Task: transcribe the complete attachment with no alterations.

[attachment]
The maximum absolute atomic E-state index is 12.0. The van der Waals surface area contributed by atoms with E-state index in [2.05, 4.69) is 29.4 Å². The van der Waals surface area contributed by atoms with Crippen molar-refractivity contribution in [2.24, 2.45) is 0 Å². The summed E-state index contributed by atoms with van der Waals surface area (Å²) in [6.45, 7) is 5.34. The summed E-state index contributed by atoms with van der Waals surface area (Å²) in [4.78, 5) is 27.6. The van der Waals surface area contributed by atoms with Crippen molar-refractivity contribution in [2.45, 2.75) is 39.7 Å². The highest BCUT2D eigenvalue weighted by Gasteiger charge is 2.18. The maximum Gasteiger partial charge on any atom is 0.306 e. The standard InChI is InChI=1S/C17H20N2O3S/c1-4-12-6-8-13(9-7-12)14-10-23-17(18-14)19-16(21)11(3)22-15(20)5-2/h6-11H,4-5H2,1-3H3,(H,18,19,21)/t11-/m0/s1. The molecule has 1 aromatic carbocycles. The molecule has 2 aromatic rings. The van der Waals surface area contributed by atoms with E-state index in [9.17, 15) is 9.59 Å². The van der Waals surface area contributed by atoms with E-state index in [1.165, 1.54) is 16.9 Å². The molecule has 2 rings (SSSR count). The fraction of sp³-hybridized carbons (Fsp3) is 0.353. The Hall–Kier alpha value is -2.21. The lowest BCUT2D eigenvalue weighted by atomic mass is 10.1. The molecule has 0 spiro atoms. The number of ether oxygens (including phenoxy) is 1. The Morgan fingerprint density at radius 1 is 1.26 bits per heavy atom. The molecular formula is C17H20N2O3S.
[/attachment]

The maximum absolute atomic E-state index is 12.0. The van der Waals surface area contributed by atoms with E-state index in [2.05, 4.69) is 29.4 Å². The van der Waals surface area contributed by atoms with Crippen molar-refractivity contribution in [2.24, 2.45) is 0 Å². The summed E-state index contributed by atoms with van der Waals surface area (Å²) in [6.45, 7) is 5.34. The summed E-state index contributed by atoms with van der Waals surface area (Å²) in [4.78, 5) is 27.6. The van der Waals surface area contributed by atoms with Crippen molar-refractivity contribution in [2.45, 2.75) is 39.7 Å². The highest BCUT2D eigenvalue weighted by Gasteiger charge is 2.18. The maximum Gasteiger partial charge on any atom is 0.306 e. The standard InChI is InChI=1S/C17H20N2O3S/c1-4-12-6-8-13(9-7-12)14-10-23-17(18-14)19-16(21)11(3)22-15(20)5-2/h6-11H,4-5H2,1-3H3,(H,18,19,21)/t11-/m0/s1. The molecule has 1 aromatic carbocycles. The molecule has 2 aromatic rings. The van der Waals surface area contributed by atoms with E-state index in [9.17, 15) is 9.59 Å². The van der Waals surface area contributed by atoms with E-state index in [1.165, 1.54) is 16.9 Å². The molecule has 2 rings (SSSR count). The fraction of sp³-hybridized carbons (Fsp3) is 0.353. The Hall–Kier alpha value is -2.21. The lowest BCUT2D eigenvalue weighted by atomic mass is 10.1. The molecule has 0 spiro atoms. The number of ether oxygens (including phenoxy) is 1. The Morgan fingerprint density at radius 1 is 1.26 bits per heavy atom. The molecular formula is C17H20N2O3S.